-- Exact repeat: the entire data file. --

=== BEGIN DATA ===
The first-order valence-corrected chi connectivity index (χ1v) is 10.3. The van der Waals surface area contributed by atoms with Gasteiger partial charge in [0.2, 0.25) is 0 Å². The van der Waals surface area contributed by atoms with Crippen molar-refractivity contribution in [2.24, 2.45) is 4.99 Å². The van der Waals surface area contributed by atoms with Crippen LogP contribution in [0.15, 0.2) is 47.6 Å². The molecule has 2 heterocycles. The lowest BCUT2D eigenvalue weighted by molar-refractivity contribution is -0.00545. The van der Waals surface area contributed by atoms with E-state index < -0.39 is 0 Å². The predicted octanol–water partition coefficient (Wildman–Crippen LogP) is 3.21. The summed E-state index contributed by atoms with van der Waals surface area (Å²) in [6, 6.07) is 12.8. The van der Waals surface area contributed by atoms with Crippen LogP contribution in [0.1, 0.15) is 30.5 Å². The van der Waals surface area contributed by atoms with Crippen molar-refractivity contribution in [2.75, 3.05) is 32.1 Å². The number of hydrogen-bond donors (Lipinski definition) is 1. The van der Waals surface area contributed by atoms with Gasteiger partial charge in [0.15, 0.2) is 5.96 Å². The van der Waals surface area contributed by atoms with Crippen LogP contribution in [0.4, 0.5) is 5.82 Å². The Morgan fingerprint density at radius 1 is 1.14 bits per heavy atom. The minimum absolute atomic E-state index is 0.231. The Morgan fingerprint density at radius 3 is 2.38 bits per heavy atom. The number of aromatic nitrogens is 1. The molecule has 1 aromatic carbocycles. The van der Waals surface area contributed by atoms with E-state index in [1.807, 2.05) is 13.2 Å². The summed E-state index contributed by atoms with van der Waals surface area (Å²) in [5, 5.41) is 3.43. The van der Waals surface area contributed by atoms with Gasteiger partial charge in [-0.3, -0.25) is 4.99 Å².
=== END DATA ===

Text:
The first-order valence-corrected chi connectivity index (χ1v) is 10.3. The van der Waals surface area contributed by atoms with Gasteiger partial charge in [0.2, 0.25) is 0 Å². The van der Waals surface area contributed by atoms with Crippen molar-refractivity contribution in [2.24, 2.45) is 4.99 Å². The van der Waals surface area contributed by atoms with Crippen LogP contribution in [0.15, 0.2) is 47.6 Å². The molecule has 2 heterocycles. The lowest BCUT2D eigenvalue weighted by molar-refractivity contribution is -0.00545. The van der Waals surface area contributed by atoms with E-state index < -0.39 is 0 Å². The predicted octanol–water partition coefficient (Wildman–Crippen LogP) is 3.21. The summed E-state index contributed by atoms with van der Waals surface area (Å²) in [6, 6.07) is 12.8. The van der Waals surface area contributed by atoms with Crippen LogP contribution in [0.1, 0.15) is 30.5 Å². The van der Waals surface area contributed by atoms with Crippen molar-refractivity contribution in [2.75, 3.05) is 32.1 Å². The number of hydrogen-bond donors (Lipinski definition) is 1. The van der Waals surface area contributed by atoms with Gasteiger partial charge in [0.15, 0.2) is 5.96 Å². The van der Waals surface area contributed by atoms with Crippen LogP contribution in [0.4, 0.5) is 5.82 Å². The Morgan fingerprint density at radius 1 is 1.14 bits per heavy atom. The minimum absolute atomic E-state index is 0.231. The Morgan fingerprint density at radius 3 is 2.38 bits per heavy atom. The number of aromatic nitrogens is 1. The molecule has 1 aromatic carbocycles. The van der Waals surface area contributed by atoms with E-state index in [1.807, 2.05) is 13.2 Å². The summed E-state index contributed by atoms with van der Waals surface area (Å²) in [5, 5.41) is 3.43. The van der Waals surface area contributed by atoms with Gasteiger partial charge in [-0.3, -0.25) is 4.99 Å².